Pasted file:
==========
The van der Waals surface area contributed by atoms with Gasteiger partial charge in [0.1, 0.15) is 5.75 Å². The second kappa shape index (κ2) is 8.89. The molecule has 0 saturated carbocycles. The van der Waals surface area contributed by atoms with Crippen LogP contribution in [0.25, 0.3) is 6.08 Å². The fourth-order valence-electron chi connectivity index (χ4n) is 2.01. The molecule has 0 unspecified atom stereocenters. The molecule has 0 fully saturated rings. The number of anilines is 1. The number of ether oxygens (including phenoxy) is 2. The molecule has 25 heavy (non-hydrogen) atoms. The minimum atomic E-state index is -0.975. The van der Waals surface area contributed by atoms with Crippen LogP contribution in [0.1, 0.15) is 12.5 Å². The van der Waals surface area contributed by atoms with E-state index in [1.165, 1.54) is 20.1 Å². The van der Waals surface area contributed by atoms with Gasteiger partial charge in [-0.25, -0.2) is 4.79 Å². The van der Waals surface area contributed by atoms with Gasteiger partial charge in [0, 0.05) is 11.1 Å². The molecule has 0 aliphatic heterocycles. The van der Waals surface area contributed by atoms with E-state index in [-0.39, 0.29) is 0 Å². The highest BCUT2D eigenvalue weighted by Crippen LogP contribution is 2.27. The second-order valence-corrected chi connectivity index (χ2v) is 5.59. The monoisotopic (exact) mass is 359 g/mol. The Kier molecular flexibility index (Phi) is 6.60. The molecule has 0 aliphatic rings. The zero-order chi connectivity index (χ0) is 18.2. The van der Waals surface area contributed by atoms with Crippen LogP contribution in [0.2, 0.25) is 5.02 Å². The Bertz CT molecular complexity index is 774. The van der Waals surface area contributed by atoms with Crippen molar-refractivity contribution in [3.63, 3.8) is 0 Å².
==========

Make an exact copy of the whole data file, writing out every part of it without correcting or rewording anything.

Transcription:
The van der Waals surface area contributed by atoms with Gasteiger partial charge in [0.1, 0.15) is 5.75 Å². The second kappa shape index (κ2) is 8.89. The molecule has 0 saturated carbocycles. The van der Waals surface area contributed by atoms with Crippen LogP contribution in [0.25, 0.3) is 6.08 Å². The fourth-order valence-electron chi connectivity index (χ4n) is 2.01. The molecule has 0 unspecified atom stereocenters. The molecule has 0 fully saturated rings. The number of anilines is 1. The number of ether oxygens (including phenoxy) is 2. The molecule has 25 heavy (non-hydrogen) atoms. The minimum atomic E-state index is -0.975. The van der Waals surface area contributed by atoms with Crippen LogP contribution in [0.1, 0.15) is 12.5 Å². The van der Waals surface area contributed by atoms with E-state index in [1.165, 1.54) is 20.1 Å². The van der Waals surface area contributed by atoms with Gasteiger partial charge in [-0.25, -0.2) is 4.79 Å². The van der Waals surface area contributed by atoms with Gasteiger partial charge in [0, 0.05) is 11.1 Å². The molecule has 0 aliphatic heterocycles. The van der Waals surface area contributed by atoms with E-state index in [-0.39, 0.29) is 0 Å². The highest BCUT2D eigenvalue weighted by Crippen LogP contribution is 2.27. The second-order valence-corrected chi connectivity index (χ2v) is 5.59. The monoisotopic (exact) mass is 359 g/mol. The Kier molecular flexibility index (Phi) is 6.60. The molecule has 0 aliphatic rings. The zero-order chi connectivity index (χ0) is 18.2. The van der Waals surface area contributed by atoms with Crippen LogP contribution in [0.2, 0.25) is 5.02 Å². The Bertz CT molecular complexity index is 774. The van der Waals surface area contributed by atoms with Crippen molar-refractivity contribution in [3.63, 3.8) is 0 Å².